The director general of mines safety of Dhanbad zone, will start an occupational health and safety survey of silicosis-affected people across Jharkhand from Monday in collaboration with not-for- profit organisations, a top official said.
The survey aims to identify people suffering from silicosis–a deadly disease that leads to slow degradation of lung tissues following long exposure to silica dust– register them, arrange of their treatment, start awareness campaigns for prevention of the disease and ensure safety measures are adopted by mines owners.
The decision was taken at a meeting of stakeholders held by the director general of mines safety (DGMS) on Friday at Dhanbad following a Supreme Court order on August 23
The top court has sought a comprehensive report from the DGMS within eight weeks.
“Officials and mining engineers will go out to stone quarries, coal and other mines that generate dusts from in the next two days to identify people suffering from silicosis and vulnerable mining sites,” said Sanjiban Roy, deputy director general at the directorate in Dhanbad.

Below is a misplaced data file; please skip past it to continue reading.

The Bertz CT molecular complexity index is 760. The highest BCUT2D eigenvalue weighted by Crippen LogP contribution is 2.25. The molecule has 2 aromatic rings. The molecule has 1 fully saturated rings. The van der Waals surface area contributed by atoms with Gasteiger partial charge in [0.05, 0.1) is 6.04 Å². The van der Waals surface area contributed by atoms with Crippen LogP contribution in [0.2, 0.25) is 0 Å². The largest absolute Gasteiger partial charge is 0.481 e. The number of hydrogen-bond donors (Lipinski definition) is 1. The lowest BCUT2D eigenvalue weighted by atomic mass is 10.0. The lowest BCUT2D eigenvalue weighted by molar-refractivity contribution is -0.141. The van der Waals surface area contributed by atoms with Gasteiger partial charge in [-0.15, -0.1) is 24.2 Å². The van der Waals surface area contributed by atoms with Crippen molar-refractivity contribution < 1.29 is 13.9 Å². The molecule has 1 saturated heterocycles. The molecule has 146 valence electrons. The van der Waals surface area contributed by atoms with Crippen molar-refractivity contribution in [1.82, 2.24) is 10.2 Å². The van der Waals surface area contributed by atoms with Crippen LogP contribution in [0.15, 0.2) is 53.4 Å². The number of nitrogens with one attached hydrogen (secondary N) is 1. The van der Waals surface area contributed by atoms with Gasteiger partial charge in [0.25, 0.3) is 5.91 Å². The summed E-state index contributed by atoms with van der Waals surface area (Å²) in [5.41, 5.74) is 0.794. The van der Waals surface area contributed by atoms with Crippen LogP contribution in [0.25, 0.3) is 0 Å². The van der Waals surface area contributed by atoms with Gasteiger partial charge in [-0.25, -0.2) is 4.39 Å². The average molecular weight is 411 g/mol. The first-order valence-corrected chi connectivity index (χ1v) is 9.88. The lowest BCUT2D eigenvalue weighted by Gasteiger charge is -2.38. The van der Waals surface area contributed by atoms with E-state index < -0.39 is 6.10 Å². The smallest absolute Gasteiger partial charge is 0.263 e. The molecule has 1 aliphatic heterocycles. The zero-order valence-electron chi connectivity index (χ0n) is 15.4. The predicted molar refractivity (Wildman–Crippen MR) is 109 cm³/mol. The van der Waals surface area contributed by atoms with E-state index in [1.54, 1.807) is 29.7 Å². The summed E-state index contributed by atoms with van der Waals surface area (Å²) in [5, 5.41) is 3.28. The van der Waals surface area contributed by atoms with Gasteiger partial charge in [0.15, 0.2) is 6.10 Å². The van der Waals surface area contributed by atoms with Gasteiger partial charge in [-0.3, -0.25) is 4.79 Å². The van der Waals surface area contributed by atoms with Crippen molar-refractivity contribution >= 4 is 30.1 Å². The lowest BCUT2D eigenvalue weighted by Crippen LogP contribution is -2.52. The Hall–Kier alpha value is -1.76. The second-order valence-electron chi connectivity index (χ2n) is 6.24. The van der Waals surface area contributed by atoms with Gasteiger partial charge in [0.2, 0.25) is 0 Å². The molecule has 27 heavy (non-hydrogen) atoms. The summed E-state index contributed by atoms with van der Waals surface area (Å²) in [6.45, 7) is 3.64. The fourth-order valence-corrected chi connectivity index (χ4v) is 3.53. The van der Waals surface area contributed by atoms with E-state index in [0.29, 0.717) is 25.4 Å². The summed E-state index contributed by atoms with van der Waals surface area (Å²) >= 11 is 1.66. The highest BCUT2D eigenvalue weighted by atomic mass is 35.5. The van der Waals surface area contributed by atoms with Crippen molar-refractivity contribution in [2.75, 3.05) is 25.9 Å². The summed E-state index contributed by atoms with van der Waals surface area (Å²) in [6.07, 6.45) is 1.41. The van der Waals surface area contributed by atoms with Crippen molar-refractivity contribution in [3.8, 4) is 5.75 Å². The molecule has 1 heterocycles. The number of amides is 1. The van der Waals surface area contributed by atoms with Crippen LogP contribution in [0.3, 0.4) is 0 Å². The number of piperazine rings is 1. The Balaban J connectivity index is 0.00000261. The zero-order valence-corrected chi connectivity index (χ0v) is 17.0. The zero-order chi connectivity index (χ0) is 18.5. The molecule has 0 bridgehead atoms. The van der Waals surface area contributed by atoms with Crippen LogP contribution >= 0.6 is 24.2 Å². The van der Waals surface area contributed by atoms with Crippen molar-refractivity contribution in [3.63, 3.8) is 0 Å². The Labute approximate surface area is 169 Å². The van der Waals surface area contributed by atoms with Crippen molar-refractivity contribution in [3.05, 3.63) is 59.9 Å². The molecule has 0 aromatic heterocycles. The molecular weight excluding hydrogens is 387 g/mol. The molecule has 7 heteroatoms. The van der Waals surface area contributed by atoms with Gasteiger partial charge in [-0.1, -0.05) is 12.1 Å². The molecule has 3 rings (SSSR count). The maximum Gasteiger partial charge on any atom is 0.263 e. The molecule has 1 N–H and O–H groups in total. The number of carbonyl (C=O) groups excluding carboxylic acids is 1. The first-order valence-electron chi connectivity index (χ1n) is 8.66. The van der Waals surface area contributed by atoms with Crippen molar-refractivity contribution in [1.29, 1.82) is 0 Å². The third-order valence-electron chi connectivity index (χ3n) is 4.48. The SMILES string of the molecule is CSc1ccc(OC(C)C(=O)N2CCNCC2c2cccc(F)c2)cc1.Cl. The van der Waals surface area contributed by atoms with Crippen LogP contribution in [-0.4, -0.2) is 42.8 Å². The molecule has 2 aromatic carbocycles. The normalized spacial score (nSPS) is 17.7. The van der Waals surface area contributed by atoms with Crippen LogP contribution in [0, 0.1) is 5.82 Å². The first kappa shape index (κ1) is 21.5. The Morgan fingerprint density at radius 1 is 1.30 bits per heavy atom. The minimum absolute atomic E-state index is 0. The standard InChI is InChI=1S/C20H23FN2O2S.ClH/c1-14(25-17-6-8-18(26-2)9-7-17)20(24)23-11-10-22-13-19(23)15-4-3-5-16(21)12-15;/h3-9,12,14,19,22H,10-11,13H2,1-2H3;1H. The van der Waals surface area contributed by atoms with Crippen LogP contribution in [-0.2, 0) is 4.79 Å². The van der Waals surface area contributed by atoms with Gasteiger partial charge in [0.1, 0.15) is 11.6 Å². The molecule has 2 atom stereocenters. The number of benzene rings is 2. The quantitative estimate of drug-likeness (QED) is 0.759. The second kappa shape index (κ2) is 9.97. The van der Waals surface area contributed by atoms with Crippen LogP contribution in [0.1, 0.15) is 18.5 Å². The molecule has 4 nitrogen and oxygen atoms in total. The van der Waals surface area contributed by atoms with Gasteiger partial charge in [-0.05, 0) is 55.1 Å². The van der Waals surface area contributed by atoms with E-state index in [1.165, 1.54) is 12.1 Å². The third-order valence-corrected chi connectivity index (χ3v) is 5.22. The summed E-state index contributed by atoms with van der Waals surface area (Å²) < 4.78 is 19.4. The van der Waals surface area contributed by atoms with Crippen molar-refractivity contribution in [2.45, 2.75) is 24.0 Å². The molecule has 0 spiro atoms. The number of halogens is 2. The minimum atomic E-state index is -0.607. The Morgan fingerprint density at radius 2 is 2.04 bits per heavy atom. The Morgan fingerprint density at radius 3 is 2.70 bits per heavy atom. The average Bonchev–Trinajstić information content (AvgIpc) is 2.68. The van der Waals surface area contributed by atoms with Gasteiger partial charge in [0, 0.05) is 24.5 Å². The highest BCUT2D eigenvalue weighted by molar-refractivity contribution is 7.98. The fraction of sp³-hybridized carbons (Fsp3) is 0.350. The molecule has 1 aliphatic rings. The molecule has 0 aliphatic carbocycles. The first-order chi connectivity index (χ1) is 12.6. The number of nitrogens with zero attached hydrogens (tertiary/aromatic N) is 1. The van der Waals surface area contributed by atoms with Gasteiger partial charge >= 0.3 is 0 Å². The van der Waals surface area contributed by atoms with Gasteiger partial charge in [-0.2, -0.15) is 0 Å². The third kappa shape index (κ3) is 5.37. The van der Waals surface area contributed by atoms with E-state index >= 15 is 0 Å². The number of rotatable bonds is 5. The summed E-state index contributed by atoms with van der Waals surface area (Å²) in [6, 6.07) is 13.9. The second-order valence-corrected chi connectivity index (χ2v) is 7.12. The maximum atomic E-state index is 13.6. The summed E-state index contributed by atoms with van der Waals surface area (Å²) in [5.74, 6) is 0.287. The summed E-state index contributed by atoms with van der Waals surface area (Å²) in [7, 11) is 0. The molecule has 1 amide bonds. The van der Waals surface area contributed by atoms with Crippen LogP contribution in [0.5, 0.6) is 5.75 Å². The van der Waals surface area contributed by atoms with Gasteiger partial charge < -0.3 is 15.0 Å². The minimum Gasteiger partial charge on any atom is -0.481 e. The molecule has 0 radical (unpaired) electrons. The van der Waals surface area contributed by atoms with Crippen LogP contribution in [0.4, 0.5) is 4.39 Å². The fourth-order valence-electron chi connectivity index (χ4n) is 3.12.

“They will collect photo id-cards and Aadhaar numbers of workers engaged in the mines and prepare a list,” he told Hindustan Times.
He further said that the directorate and government hospitals will jointly organize medical camps in vulnerable areas, for which state principal secretary SK Rahate has already given his nod. “It will be the responsibility of the mines owners to bring workers who are suffering from silicosis to the medical camps,” he said.
“We will also hold similar meetings and workshops at Bokaro, Koderma, Dumka, Pakur and Jamshedpur next.”
A study by Samit Carr of the city-based NGO– Occupational Safety and Health Association of Jharkhand – working for silicosis- affected patients for more than a decade and one of the main petitioners in top court – on the steps taken until by the Jharkhand and West Bengal governments was presented at the meeting.
“ Seventy-six out of the 300 workers engaged in the white stone-grinding units in East Singhbhum’ Musaboni have died of silicosis during the last decade. We estimate that more than 1,000 workers engaged in units in Gmahaia-Adityapur industrial areas and Kandra have been affected by silicosis during the last three decades…,” Carr said in the report.